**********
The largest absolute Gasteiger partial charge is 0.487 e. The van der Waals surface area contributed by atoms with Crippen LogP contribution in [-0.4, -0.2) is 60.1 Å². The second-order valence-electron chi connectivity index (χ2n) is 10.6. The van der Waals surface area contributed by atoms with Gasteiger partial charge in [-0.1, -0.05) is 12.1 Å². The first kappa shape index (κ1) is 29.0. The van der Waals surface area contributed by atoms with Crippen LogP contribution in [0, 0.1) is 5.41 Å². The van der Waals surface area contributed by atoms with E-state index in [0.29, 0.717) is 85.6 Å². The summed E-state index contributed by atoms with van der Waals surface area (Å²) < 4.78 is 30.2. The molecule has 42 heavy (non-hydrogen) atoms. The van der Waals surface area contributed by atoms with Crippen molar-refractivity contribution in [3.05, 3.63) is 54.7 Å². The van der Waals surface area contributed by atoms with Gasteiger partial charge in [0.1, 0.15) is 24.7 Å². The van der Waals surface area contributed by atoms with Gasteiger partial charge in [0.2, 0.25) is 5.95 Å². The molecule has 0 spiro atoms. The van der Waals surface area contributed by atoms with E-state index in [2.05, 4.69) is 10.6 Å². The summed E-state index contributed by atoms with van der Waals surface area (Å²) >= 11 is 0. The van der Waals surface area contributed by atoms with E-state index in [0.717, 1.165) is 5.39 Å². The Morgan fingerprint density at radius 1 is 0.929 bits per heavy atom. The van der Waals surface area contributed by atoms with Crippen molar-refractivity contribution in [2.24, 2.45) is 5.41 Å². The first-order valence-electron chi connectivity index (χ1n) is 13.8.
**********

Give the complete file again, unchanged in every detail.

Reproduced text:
The largest absolute Gasteiger partial charge is 0.487 e. The van der Waals surface area contributed by atoms with Crippen LogP contribution in [-0.4, -0.2) is 60.1 Å². The second-order valence-electron chi connectivity index (χ2n) is 10.6. The van der Waals surface area contributed by atoms with Gasteiger partial charge in [-0.1, -0.05) is 12.1 Å². The first kappa shape index (κ1) is 29.0. The van der Waals surface area contributed by atoms with Crippen LogP contribution in [0, 0.1) is 5.41 Å². The van der Waals surface area contributed by atoms with E-state index in [0.29, 0.717) is 85.6 Å². The summed E-state index contributed by atoms with van der Waals surface area (Å²) < 4.78 is 30.2. The molecule has 42 heavy (non-hydrogen) atoms. The van der Waals surface area contributed by atoms with Crippen molar-refractivity contribution in [3.05, 3.63) is 54.7 Å². The van der Waals surface area contributed by atoms with Gasteiger partial charge in [0.1, 0.15) is 24.7 Å². The van der Waals surface area contributed by atoms with Gasteiger partial charge in [0.2, 0.25) is 5.95 Å². The molecule has 0 spiro atoms. The van der Waals surface area contributed by atoms with E-state index in [2.05, 4.69) is 10.6 Å². The summed E-state index contributed by atoms with van der Waals surface area (Å²) >= 11 is 0. The van der Waals surface area contributed by atoms with E-state index in [0.717, 1.165) is 5.39 Å². The Morgan fingerprint density at radius 1 is 0.929 bits per heavy atom. The van der Waals surface area contributed by atoms with Crippen molar-refractivity contribution in [2.24, 2.45) is 5.41 Å². The first-order valence-electron chi connectivity index (χ1n) is 13.8.